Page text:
Addressing Vacation Home in Another State in Estate Planning – Annapolis and Towson Estate Planning

Many families have an out-of-state cabin or vacation home that is passed down by putting the property in a will. While that is an option, this strategy might not make it as easy as you think for your family to inherit this home in the future.

Florida Today’s recent article entitled “Avoiding probate: What is the best option for my out-of-state vacation home?” explains the reason to look into a more comprehensive plan. While you could just leave an out-of-state vacation home in your will, you might consider protecting your loved ones from the often expensive, overwhelming and complicated process of dealing both an in-state probate and an out-of-state probate.

There are options to help avoid probate on an out-of-state vacation home that can save your family headaches in the future. Let’s take a look:

  • Revocable trust: This type of trust can be altered while you are still living, especially as your assets or beneficiaries change. You can place all your assets into this trust, but at the very least, put the vacation home in the trust to avoid the property going through probate. Another benefit of a revocable trust is you could set aside money in the trust specifically for the management and upkeep of the property, and you can leave instructions on how the vacation home should be managed upon your death.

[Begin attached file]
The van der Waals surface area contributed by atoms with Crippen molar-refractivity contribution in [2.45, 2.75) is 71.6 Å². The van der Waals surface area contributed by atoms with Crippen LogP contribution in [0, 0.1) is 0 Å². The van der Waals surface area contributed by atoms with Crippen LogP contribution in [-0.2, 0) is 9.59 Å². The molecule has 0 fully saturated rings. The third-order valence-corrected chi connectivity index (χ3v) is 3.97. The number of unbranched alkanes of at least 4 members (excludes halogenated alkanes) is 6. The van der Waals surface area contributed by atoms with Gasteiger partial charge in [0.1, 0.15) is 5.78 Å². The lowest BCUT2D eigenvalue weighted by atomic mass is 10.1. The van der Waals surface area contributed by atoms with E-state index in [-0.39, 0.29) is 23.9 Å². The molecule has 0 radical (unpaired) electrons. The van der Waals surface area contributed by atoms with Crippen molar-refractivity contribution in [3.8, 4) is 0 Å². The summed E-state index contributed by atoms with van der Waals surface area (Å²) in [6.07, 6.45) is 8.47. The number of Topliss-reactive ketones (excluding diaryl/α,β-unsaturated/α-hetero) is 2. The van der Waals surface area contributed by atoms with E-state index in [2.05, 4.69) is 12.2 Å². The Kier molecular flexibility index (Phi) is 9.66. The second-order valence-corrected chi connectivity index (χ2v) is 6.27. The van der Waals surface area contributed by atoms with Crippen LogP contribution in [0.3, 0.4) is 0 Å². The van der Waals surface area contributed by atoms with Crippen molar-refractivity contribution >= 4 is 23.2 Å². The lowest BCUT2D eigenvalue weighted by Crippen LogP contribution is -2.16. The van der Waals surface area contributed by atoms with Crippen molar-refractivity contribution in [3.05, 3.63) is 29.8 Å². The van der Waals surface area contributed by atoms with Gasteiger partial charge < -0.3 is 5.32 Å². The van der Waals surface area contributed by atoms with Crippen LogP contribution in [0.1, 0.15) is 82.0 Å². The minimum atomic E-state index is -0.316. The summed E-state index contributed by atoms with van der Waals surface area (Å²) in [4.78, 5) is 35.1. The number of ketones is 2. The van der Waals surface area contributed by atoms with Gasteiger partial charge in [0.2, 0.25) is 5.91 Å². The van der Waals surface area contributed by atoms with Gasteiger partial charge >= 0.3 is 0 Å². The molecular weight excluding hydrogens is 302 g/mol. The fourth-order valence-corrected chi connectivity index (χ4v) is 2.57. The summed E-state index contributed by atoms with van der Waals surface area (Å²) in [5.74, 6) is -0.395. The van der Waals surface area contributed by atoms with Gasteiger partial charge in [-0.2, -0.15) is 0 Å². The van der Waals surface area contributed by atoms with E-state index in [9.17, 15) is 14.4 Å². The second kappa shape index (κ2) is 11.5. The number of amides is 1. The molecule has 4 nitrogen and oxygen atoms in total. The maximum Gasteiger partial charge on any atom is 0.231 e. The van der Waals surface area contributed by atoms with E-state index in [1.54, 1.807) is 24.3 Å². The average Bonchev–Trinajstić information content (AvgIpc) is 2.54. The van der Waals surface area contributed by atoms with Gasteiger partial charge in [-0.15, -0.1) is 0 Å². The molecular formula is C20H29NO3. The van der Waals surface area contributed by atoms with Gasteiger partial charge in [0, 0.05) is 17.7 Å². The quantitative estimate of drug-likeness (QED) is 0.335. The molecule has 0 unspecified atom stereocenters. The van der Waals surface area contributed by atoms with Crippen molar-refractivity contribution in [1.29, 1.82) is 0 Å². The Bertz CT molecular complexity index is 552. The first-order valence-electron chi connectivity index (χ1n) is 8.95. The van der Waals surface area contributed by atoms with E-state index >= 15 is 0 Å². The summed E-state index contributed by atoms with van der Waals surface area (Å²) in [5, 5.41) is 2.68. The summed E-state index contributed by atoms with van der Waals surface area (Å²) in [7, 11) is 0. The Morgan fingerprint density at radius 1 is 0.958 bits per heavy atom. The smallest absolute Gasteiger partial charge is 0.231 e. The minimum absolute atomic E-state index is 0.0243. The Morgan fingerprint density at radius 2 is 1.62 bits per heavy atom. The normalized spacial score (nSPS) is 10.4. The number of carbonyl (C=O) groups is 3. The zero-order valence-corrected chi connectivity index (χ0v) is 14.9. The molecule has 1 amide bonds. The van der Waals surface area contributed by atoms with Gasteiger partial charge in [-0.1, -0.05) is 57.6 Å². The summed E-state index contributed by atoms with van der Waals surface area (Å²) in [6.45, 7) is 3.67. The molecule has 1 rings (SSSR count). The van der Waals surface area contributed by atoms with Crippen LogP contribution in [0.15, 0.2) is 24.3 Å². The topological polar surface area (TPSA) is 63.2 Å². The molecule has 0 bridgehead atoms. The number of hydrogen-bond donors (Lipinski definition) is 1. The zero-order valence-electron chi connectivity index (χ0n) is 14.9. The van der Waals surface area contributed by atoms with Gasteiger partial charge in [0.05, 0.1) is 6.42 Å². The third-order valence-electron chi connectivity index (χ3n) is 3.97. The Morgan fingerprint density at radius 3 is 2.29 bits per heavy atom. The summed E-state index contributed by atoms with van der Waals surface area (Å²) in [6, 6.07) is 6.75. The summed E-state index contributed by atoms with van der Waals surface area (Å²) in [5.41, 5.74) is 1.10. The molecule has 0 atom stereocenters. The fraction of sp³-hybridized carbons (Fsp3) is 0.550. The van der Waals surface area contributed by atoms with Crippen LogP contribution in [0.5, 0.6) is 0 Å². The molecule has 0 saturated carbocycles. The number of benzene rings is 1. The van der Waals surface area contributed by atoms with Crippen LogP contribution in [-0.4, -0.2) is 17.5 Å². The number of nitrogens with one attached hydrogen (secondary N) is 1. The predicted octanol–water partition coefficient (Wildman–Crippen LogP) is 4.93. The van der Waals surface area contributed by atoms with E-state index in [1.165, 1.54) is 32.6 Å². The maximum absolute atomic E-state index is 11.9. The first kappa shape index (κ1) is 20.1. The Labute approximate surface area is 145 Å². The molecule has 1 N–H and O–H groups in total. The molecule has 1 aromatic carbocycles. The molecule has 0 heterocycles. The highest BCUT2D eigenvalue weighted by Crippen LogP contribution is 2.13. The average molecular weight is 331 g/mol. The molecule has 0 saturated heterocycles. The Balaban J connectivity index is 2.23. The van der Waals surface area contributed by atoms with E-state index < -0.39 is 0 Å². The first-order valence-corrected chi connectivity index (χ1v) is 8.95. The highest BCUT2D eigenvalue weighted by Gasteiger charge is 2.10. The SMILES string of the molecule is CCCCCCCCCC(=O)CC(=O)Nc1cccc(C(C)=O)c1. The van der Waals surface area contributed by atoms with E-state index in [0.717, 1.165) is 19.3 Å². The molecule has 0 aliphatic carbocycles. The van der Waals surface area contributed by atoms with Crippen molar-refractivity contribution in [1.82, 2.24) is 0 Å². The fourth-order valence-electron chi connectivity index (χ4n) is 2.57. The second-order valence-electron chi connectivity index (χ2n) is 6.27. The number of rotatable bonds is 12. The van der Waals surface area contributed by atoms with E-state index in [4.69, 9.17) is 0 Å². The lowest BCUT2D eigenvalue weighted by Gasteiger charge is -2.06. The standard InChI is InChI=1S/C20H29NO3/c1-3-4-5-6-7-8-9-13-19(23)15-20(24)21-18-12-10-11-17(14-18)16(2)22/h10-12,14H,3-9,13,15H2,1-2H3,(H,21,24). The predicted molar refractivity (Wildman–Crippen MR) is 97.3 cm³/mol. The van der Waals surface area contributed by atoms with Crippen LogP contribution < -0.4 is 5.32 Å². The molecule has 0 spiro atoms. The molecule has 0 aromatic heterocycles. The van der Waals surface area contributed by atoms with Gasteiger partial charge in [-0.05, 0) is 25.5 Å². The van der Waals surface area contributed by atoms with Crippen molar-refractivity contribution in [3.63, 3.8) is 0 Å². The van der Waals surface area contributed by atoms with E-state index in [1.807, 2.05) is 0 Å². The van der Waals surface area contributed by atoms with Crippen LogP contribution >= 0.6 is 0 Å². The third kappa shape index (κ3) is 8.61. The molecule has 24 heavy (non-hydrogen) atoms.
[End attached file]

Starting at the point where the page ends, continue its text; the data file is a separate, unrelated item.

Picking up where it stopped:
• Irrevocable trust: similar to the revocable trust, assets can be put into an irrevocable trust, including your vacation home. You can leave instructions and money for the management of the vacation home. However, once an irrevocable trust is established, you cannot amend or terminate it.
  • Limited liability company (LLC): You can also create an LLC and list your home as an asset of the company to eliminate probate and save you or your family from the risk of losing any other assets outside of the vacation home, if sued. You can protect yourself if renting out a vacation home and the renter decides to sue. The most you could then lose is that property, rather than possibly losing any other assets. Having beneficiaries rent the home will help keep out-of-pocket expenses low for future beneficiaries. With the creation of an LLC, you are also able to create a plan to help with the future management of the vacation home.
  • Transfer via a deed: When you have multiple children, issues may arise when making decisions surrounding the home. This is usually because your wishes for the management of the house are not explicitly detailed in writing.
  • Joint ownership: You can hold the title to the property with another that’s given the right of survivorship. However, like with the deed, this can lead to miscommunication as to how the house should be cared for and used.

Plan for the future to help make certain that the property continues to be a place where cherished memories can be made for years to come. Talk to a qualified estate planning attorney for expert legal advice for your specific situation.

Reference: Florida Today (July 2, 2022) “Avoiding probate: What is the best option for my out-of-state vacation home?”

 

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What are Benefits of Putting Money into a Trust? – Annapolis and Towson Estate Planning